Italian Word of the Day: Divertente (fun / amusing / entertaining)

If you’re acquainted with the English words diverting and diversion, recalling the Italian word for ‘fun‘ or ‘entertaining‘ shouldn’t be too challenging – it’s divertente.

/di·ver·tèn·te/ – [diverˈtɛnte]
italian word divertente

It is the present participle of the verb divertire, meaning ‘to amuse‘ or ‘to entertain‘ but also ‘to have fun‘ in its reflexive form divertirsi (literally “to amuse oneself“). Divertire, in turn, comes from the Latin divertĕre, which means ‘to turn aside‘.

When it modifies a plural noun, divertente becomes divertenti as you can see from the examples below:

  • il film divertente = the entertaining film
  • la storia divertente = the entertaining story
  • i film divertenti = the entertaining films
  • le storie divertenti = the entertaining stories

Questo libro è molto divertente.

This book is very entertaining.

Voglio fare qualcosa di divertente stasera.

I want to do something fun tonight.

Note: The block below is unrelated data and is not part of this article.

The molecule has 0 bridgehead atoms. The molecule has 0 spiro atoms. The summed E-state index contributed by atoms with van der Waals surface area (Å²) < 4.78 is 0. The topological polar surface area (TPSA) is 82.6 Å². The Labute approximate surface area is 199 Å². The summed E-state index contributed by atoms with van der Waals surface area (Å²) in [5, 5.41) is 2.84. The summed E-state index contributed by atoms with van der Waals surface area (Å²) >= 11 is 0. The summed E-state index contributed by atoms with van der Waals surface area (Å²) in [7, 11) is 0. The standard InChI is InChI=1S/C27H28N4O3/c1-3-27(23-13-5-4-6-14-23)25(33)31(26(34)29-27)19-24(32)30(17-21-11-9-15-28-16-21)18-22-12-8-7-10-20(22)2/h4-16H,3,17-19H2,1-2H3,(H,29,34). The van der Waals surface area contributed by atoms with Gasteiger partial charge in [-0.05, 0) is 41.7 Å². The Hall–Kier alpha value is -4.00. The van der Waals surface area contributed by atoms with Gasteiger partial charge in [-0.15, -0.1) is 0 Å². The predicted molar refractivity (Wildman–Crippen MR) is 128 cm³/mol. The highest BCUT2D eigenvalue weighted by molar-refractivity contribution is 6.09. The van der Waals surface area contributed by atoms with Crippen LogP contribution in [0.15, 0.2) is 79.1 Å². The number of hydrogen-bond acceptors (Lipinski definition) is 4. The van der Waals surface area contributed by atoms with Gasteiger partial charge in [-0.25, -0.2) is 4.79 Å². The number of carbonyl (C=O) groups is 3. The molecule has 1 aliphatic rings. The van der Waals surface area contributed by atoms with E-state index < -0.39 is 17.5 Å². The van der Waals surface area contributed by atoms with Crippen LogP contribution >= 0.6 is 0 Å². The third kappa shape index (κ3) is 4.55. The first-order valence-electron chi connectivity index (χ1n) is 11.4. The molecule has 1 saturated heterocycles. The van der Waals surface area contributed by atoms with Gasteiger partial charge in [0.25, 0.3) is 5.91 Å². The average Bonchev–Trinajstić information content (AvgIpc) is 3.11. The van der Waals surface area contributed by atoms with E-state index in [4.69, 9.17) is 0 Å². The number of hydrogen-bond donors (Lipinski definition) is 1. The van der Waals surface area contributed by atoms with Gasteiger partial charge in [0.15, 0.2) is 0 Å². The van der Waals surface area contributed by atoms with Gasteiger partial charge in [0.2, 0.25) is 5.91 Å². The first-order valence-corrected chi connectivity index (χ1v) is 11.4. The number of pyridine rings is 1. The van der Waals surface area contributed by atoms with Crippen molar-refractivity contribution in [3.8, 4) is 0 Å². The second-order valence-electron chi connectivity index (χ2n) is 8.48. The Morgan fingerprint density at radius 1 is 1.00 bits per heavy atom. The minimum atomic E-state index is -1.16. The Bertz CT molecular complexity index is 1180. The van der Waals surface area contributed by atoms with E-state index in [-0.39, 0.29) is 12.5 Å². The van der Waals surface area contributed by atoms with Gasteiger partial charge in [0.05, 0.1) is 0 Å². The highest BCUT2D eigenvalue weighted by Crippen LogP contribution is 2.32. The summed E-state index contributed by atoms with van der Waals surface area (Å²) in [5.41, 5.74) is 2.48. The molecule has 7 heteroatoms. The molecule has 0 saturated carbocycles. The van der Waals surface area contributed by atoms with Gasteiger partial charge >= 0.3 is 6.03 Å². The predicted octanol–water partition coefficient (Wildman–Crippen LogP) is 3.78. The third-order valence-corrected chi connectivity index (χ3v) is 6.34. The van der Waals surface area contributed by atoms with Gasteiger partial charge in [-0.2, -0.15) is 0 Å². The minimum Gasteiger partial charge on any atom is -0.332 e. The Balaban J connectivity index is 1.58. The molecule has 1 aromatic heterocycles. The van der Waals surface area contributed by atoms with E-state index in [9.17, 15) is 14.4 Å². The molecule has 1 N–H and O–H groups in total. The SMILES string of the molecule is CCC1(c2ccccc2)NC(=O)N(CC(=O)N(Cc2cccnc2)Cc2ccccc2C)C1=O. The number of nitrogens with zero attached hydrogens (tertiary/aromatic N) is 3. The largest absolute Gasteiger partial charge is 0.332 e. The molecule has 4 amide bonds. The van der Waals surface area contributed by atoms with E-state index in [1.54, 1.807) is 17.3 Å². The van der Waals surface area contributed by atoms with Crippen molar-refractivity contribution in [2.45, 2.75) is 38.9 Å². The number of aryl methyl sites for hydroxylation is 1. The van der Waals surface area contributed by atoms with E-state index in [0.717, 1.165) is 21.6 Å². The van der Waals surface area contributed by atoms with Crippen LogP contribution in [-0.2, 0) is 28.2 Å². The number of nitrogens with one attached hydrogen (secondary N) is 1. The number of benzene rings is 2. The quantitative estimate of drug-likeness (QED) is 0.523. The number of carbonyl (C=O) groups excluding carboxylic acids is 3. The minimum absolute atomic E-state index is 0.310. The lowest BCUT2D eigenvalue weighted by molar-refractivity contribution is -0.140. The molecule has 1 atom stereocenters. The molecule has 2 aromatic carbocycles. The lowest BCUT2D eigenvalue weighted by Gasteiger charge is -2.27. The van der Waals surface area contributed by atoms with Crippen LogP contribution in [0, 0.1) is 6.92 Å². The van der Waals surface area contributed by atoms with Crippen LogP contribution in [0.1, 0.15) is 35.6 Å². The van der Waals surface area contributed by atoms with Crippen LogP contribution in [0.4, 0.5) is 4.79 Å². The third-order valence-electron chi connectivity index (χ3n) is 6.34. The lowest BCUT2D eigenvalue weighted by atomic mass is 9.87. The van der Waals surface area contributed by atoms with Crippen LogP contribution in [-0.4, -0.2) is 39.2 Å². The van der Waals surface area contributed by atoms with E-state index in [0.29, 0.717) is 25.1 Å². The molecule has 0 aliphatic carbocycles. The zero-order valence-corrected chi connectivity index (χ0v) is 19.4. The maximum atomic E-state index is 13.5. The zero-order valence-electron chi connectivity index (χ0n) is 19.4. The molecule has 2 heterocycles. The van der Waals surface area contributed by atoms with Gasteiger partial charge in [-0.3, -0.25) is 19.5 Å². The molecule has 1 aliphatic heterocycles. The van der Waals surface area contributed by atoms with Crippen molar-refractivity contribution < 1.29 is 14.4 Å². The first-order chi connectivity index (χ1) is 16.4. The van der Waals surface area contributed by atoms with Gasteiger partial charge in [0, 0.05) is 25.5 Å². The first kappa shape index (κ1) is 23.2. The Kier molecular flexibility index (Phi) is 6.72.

By extension, divertente has also taken on the meaning of bizarre or funny, as in un vestito divertente (a bizarre dress). What’s more, Italians often use divertente to describe someone who makes them laugh and is fun to be around. This tendency explains why Italians, when speaking English, frequently interchange the words ‘fun‘ and ‘funny,’ mistakenly considering them as synonyms.

Mamma mia, sei troppo divertente!

Oh my gosh, you’re so funny / so much fun!
(literally “you’re too funny”)

Mi ha raccontato una barzelletta molto divertente.

He told me a very funny joke.

Young students friends having fun and laughing together in the city

While we’re here, we might as well mention the opposite of divertente, which is noioso (boring). It can be traced back to the late Latin inodiosus, a derivative of odium meaning ‘hate’.

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